In the recent decision of Product Madness, Inc. v. Brooke Kingston, the Delaware Court of Chancery addressed whether portions of Product Madness, Inc.’s complaint and exhibits, related to a confirmed arbitration award, should remain confidential under Court of Chancery Rule 5.1. The Court concluded they should not.

Factual Background:

Product Madness is a corporation that operates digital entertainment products, including mobile applications and web-based games. Kingston was a user of Product Madness’s applications, bound by its Terms of Service (TOS), which included a mandatory arbitration provision requiring confidentiality of the arbitration proceedings. Arbitration was initiated by Kingston against Product Madness, which resulted in Product Madness prevailing. The arbitration award, TOS, and Kingston’s arbitration demand were included as exhibits in the complaint filed by Product Madness before the Court of Chancery. Product Madness filed public versions of the complaint and exhibits, not designating any material as confidential. Kingston, however, designated all material related to the arbitration as confidential, leading to redactions in the public versions. Product Madness challenged this designation.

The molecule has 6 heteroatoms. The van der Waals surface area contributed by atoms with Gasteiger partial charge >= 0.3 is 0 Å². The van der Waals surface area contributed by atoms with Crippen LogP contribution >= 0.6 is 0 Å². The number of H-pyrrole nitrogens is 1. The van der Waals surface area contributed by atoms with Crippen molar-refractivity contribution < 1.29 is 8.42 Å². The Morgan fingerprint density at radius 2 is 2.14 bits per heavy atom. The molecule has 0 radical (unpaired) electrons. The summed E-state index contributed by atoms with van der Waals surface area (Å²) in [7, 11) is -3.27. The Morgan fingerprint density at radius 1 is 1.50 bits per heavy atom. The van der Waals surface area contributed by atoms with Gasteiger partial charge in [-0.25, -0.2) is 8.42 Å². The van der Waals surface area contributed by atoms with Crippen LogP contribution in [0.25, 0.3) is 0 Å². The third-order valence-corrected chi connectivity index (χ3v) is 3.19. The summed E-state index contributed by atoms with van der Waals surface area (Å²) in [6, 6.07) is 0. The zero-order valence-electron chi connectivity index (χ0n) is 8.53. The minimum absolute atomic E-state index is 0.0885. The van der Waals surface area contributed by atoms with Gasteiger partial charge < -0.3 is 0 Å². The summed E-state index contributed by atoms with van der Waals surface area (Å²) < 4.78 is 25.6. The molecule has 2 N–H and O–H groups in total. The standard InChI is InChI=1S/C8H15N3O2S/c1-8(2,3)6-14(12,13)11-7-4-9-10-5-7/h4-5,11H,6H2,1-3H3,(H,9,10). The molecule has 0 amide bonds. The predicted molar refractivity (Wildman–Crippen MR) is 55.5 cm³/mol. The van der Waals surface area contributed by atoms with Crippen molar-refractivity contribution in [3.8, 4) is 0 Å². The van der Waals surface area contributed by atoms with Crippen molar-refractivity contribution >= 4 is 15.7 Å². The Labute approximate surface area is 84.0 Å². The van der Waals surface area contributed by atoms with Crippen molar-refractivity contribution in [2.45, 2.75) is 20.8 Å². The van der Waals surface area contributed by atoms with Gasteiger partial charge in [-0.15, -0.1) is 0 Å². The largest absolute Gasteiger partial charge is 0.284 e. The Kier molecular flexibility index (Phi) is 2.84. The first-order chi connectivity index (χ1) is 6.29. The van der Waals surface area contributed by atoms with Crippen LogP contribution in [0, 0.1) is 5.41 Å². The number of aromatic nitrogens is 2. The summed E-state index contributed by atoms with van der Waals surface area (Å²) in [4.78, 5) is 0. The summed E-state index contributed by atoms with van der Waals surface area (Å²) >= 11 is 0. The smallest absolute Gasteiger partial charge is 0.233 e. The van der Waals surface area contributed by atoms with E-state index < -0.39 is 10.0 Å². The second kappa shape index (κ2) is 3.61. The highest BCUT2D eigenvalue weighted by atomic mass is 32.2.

Vice Chancellor Zurn noted that Court proceedings and filings are presumptively open to the public to ensure transparency and accountability. Under Rule 5.1, information can be kept confidential if it is shown to be sensitive and non-public, and if the harm from disclosure outweighs the public interest in access.

Kingston argued the TOS’s confidentiality provision made the information sensitive. The Court rejected this, stating contractual agreements alone do not meet the requirement for sensitivity under Rule 5.1. Kingston’s arguments that enforcing contractual confidentiality is good public policy and that Product Madness should be estopped from challenging confidentiality were dismissed. The Court emphasized that Rule 5.1’s requirements must be independently satisfied regardless of the TOS’s enforceability.

Kingston’s motion for continued confidential treatment was denied. The Register in Chancery was directed to unseal the complaint and exhibits.

Key Takeaway: 

The Court concluded that maintaining the confidentiality of the arbitration information was not justified under Rule 5.1, highlighting the importance of public access to court proceedings.